Will selling my own home save me money?

If you’re thinking about selling your home without a real estate agent, consider the costs. (iStock)

With low-interest rates, there are plenty of buyers hoping to purchase a new home in the current real estate market. If you're looking to lower your expenses, you may consider skipping real estate agents and selling your house on your own to take advantage of the high demand. However, it's important to remember that selling your home isn't free.

When you're working with an agent, sellers can expect to lose approximately 5% of the sales price to agent fees. If you sell your home for $400,000, the agent fees could be $20,000. That cuts into whatever profit you may have from the equity in your home.

Some sellers choose to sell their home without an agent's help to save money. With the market value high and commission fees burdensome, this may seem the cheapest way to go, but opting to sell on your own comes with its own costs.

As you're considering whether selling your home without an agent is the right choice for you, visit Credible to get in touch with experienced loan officers and have your mortgage questions answered.

Duties and costs associated with selling your home without an agent

If you're considering selling your house yourself, there are several responsibilities you'll need to take on. These are things a realtor would otherwise handle:

1. Determining the property value and listing price of your home

One of the most important parts of selling your home is finding the right listing price. You don't want to list your property too low, or you could miss out on money, but if you list it too high, your home won't attract buyers. You may have to pay an appraiser to give you an estimate.

2. Preparing the home for listing

Whether you use an agent or not, you'll need to do some prep work before putting your home on the market. Marketing your home properly can help you get closer to your selling price. Prep work includes cleaning the house, tidying the yard, and making necessary home repairs. You won't have an agent to help you identify problem areas, though. You may also want to hire a home inspector before listing your home to ensure there aren't any significant problems. Remember: curb appeal is important and home sale prices are affected by it. If you want your home to sell, you have to prepare it.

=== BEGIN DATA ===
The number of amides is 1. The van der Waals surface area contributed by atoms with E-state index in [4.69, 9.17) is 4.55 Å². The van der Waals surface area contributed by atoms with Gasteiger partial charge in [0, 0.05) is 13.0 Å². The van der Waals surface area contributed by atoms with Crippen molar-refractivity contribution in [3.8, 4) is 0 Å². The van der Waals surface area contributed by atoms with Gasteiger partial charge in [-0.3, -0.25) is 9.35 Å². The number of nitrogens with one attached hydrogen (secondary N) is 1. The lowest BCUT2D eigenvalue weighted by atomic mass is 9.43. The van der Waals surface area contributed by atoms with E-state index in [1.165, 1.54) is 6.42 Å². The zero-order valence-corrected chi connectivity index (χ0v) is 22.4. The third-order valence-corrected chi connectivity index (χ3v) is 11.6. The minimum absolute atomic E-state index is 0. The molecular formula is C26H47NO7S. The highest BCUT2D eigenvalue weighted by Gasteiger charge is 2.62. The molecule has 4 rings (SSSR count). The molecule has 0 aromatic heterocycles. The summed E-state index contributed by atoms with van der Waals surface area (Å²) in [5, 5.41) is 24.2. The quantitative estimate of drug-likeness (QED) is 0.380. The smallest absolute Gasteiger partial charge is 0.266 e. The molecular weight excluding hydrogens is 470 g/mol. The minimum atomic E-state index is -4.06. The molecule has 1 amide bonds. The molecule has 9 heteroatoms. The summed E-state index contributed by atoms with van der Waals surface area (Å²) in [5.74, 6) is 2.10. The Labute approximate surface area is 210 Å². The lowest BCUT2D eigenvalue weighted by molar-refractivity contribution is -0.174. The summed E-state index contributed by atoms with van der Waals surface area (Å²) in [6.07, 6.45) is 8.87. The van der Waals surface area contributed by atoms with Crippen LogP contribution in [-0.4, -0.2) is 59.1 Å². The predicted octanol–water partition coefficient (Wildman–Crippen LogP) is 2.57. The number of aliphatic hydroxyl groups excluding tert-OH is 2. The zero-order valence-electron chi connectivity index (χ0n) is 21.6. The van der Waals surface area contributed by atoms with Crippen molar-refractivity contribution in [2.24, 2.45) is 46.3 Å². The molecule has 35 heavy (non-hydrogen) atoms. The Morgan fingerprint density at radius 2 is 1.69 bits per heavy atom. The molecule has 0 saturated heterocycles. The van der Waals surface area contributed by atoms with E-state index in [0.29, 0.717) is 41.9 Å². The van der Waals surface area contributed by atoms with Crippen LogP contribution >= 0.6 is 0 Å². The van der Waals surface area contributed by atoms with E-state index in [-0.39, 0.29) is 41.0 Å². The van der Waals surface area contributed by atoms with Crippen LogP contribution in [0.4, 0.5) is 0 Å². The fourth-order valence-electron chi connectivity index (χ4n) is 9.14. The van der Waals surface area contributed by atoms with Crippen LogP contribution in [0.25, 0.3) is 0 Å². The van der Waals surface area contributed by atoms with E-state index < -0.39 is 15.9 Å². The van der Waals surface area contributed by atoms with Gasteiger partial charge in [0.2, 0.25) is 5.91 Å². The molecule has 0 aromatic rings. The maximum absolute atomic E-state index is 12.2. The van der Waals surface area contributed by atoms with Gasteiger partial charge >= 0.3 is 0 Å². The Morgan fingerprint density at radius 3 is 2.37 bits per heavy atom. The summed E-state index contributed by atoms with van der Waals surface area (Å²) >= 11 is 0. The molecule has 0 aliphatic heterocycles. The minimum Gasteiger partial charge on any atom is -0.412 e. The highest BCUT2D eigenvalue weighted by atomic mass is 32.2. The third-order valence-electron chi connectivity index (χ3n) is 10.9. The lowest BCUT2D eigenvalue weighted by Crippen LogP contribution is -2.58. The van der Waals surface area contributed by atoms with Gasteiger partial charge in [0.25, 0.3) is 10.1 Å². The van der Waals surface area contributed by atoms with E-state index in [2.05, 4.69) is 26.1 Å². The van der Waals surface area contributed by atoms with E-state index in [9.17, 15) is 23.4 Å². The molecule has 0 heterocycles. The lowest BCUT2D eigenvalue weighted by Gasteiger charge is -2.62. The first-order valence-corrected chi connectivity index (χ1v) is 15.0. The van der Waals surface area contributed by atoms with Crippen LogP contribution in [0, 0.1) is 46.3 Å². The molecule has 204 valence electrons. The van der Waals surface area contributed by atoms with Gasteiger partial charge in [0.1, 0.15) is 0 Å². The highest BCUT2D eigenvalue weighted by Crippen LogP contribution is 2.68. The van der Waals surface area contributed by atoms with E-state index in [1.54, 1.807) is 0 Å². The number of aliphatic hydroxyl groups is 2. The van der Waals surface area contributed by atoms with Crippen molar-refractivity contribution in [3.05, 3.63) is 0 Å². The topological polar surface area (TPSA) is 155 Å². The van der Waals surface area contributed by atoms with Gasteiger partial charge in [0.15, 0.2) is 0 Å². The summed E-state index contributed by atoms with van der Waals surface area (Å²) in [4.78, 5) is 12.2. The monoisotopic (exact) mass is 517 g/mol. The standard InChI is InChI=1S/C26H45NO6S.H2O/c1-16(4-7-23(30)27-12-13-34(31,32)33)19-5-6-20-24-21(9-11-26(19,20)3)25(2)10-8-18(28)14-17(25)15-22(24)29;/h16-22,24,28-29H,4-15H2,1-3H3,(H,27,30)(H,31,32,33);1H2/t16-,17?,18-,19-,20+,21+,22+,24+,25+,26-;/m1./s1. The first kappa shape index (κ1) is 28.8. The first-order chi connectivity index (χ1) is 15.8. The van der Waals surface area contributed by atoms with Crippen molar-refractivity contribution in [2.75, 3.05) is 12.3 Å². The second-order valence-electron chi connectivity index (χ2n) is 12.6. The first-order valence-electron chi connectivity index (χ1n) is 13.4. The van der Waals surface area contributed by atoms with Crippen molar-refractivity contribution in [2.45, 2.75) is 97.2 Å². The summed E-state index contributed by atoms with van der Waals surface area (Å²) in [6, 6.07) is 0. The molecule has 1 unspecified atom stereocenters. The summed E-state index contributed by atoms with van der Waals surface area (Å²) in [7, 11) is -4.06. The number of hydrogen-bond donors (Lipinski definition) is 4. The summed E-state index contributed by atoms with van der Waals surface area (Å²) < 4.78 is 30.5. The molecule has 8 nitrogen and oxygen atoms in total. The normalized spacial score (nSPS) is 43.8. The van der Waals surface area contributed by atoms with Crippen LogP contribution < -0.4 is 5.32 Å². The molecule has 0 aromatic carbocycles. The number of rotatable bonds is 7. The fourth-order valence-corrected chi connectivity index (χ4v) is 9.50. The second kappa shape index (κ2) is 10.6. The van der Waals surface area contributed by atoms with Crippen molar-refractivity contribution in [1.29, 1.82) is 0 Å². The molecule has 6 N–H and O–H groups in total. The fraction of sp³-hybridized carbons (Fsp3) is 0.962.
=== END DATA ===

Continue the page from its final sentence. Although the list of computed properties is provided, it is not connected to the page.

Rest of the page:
3. Listing the property

There are multiple ways to sell your home. When you decide to sell, it doesn't merely mean putting a "For Sale" sign in your yard. While you will get some attention, it may not be enough. You'll want to consider posting your home on multiple websites and get your sale listed on the local MLS. Listing on the MLS costs a few hundred dollars, depending on your state. However, this gives your property maximum exposure. You may also want to hire a professional photographer for your listing.

Have questions about selling your home and your mortgage? Head to Credible now to get in touch with experienced loan officers and get your mortgage questions answered.

4. Staging fees

Some agents provide staging services (when a home is empty, they put furniture and décor in to make it look appealing). Paying a stager could cost several thousand dollars, or you could do it yourself.

5. Contracts

If you're selling your home on your own, you'll want to hire a lawyer to help with paperwork. It would be best if you had someone to prepare the purchase agreement and deed. Not all states require that you work with a lawyer, but some do. And unless you're incredibly comfortable with legal documents, they can make this part of selling your home much more manageable. While you may manage to sell your house without listing agents, a real estate attorney is crucial to have. Real estate contracts, property tax, and home inspections are tricky and a lawyer can help you navigate.

6. Other expenses

You may need to pay any remaining balance on your mortgage (if your home doesn't pay off the entire balance of your loan, you're still responsible for whatever is left). If you do make money on the sale of your home, you'll likely need to pay capital gains tax.

Selling your own home may save you some money, but you'll need to be available to answer phone calls on nights and weekends and be available for showings. These are the hidden costs of selling your home yourself that you should be prepared to deal with.

Refinancing your home may be a better option

If you're selling your home to free up extra cash, refinancing your property may be a better option. By refinancing, you'll forgo the costs of selling, home inspections, real estate contracts, and more – and you'll potentially save money, too. If you take advantage of the lower mortgage rates, you could save hundreds of dollars per month on your payment.

At publication, the average 30-year-fixed rate mortgage was 3.05%, a significant drop from early 2020. The average 15-year mortgage rate was 2.38%, also a significant drop from the year prior.

While rates did increase, they are still near historic lows, and homeowners with higher interest rates could benefit from a home refinance.

If you think a refinance may be an excellent alternative to selling your home, you can explore your mortgage refinance options by visiting Credible to compare rates and lenders in as little as three minutes.

The seller's market could benefit many homeowners. Your home value may have increased recently, making the costs to sell negligible. However, if you want to stay in your current property and save money, refinancing could have similar financial benefits without the cost of moving. To understand just how much you could save on monthly mortgage payments by refinancing now, crunch the numbers and compare rates using Credible's free online tool.

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